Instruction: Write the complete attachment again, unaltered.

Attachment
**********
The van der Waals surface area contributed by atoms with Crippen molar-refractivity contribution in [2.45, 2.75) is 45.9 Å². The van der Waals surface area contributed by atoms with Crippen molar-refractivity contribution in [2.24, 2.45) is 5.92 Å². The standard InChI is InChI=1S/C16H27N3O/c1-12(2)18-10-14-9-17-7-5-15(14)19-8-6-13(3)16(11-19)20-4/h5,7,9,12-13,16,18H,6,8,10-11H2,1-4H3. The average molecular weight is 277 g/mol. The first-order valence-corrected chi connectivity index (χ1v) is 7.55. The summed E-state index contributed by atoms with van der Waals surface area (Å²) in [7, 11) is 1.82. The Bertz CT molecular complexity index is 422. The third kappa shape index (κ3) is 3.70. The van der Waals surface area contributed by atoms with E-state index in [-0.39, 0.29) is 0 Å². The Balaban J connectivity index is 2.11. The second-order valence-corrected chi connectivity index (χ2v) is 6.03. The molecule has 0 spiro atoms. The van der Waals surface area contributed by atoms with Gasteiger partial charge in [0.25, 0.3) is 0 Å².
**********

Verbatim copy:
The van der Waals surface area contributed by atoms with Crippen molar-refractivity contribution in [2.45, 2.75) is 45.9 Å². The van der Waals surface area contributed by atoms with Crippen molar-refractivity contribution in [2.24, 2.45) is 5.92 Å². The standard InChI is InChI=1S/C16H27N3O/c1-12(2)18-10-14-9-17-7-5-15(14)19-8-6-13(3)16(11-19)20-4/h5,7,9,12-13,16,18H,6,8,10-11H2,1-4H3. The average molecular weight is 277 g/mol. The first-order valence-corrected chi connectivity index (χ1v) is 7.55. The summed E-state index contributed by atoms with van der Waals surface area (Å²) in [7, 11) is 1.82. The Bertz CT molecular complexity index is 422. The third kappa shape index (κ3) is 3.70. The van der Waals surface area contributed by atoms with E-state index in [-0.39, 0.29) is 0 Å². The Balaban J connectivity index is 2.11. The second-order valence-corrected chi connectivity index (χ2v) is 6.03. The molecule has 0 spiro atoms. The van der Waals surface area contributed by atoms with Gasteiger partial charge in [0.25, 0.3) is 0 Å².